Save Your Breath - Nothing Worth Having Comes Easy [reissue] (Cover Artwork)
Staff Review

Save Your Breath

Nothing Worth Having Comes Easy [reissue] (2010)


UK's Save Your Breath offers a far poppier brand of pop-punk than their Adeline predecessors in Living with Lions and Broadway Calls, but it doesn't necessarily mean they should automatically be passed up on altogether. But unlike their respective labelmate and alum, you shouldn't rush to check them out either.

The digital-only Nothing Worth Having Comes Easy EP reissue features eight inherently exuberant pop-punk songs with (very) light skatepunk and melodic hardcore influences. Without that, the iota of aggression that pushes these songs along would be lost and probably allow the tracks to fall victim to tepid tempos and bland arrangements. Granted, the songwriting still isn't perfect--far from it, really--but it's pretty together. The production is certainly a little maxed out, seemingly pushing everything to the forefront and thinning out the potential dynamic.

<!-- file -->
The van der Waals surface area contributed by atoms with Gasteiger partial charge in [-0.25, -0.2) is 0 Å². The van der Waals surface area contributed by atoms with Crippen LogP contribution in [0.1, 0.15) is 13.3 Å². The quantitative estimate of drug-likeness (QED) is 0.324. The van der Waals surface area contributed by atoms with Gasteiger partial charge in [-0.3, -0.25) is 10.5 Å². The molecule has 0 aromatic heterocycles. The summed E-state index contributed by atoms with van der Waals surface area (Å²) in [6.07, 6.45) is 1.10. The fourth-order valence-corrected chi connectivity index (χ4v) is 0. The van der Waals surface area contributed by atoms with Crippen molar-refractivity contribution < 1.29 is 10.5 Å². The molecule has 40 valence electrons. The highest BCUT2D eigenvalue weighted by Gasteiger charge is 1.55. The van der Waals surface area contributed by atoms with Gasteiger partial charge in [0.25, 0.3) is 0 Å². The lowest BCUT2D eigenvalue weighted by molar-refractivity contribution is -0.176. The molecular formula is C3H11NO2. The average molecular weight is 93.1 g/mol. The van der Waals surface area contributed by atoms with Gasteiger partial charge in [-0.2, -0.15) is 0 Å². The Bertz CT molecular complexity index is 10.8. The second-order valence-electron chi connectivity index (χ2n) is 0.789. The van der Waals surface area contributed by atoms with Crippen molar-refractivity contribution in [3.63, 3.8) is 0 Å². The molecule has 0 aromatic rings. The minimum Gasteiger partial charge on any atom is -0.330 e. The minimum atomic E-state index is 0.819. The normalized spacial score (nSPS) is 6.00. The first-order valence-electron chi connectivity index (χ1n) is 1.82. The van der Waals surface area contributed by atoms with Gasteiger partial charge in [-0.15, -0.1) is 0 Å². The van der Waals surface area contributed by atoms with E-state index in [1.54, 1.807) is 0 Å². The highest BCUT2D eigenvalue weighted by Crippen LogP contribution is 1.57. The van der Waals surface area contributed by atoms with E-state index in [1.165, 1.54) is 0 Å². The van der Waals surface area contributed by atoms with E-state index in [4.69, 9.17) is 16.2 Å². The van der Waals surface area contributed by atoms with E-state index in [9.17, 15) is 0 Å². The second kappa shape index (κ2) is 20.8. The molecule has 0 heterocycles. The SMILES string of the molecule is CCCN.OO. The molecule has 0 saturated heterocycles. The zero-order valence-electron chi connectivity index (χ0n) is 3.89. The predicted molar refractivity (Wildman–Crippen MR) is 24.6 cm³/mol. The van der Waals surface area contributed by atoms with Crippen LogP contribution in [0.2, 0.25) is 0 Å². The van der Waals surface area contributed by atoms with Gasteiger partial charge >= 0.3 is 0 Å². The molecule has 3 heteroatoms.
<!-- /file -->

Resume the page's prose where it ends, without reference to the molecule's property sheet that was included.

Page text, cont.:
The songs themselves have their moments. "Not in the Mood for Kiwi" injects pleasingly complex riff changes amid the yelped vocals, while there's slightly grittier emotions that make "I Am the Ticket!?" a sure standout. "You've Got Lizard Blood" picks up the pace with a dynamic double-time tempo and soaring major-key guitar lines. Most other times rely a bit needlessly on poppy "breakdown" riffs and softcore-oriented thuds.

While this EP largely borders on unintentionally cheeky, All Time Low-style territory (bonus track "Your Oven's on Fire" gets a little knobby and saccharine in that sense for sure), it manages to avoid that scene's major trapfalls and stay the course...for the most part. Hell, the first :35 and assorted guitar melodies of "Rhys-O and the Legend of Big Phone" sounds like the band might have been spying on a recent Polar Bear Club writing session, while its close comes with a big, catchy buildup.

If Save Your Breath wants to be the new face of brightly melodic, buoyant pop-punk, they certainly could be; let's just hope they choose to go the non-douchey way about it.

Also, c'mon.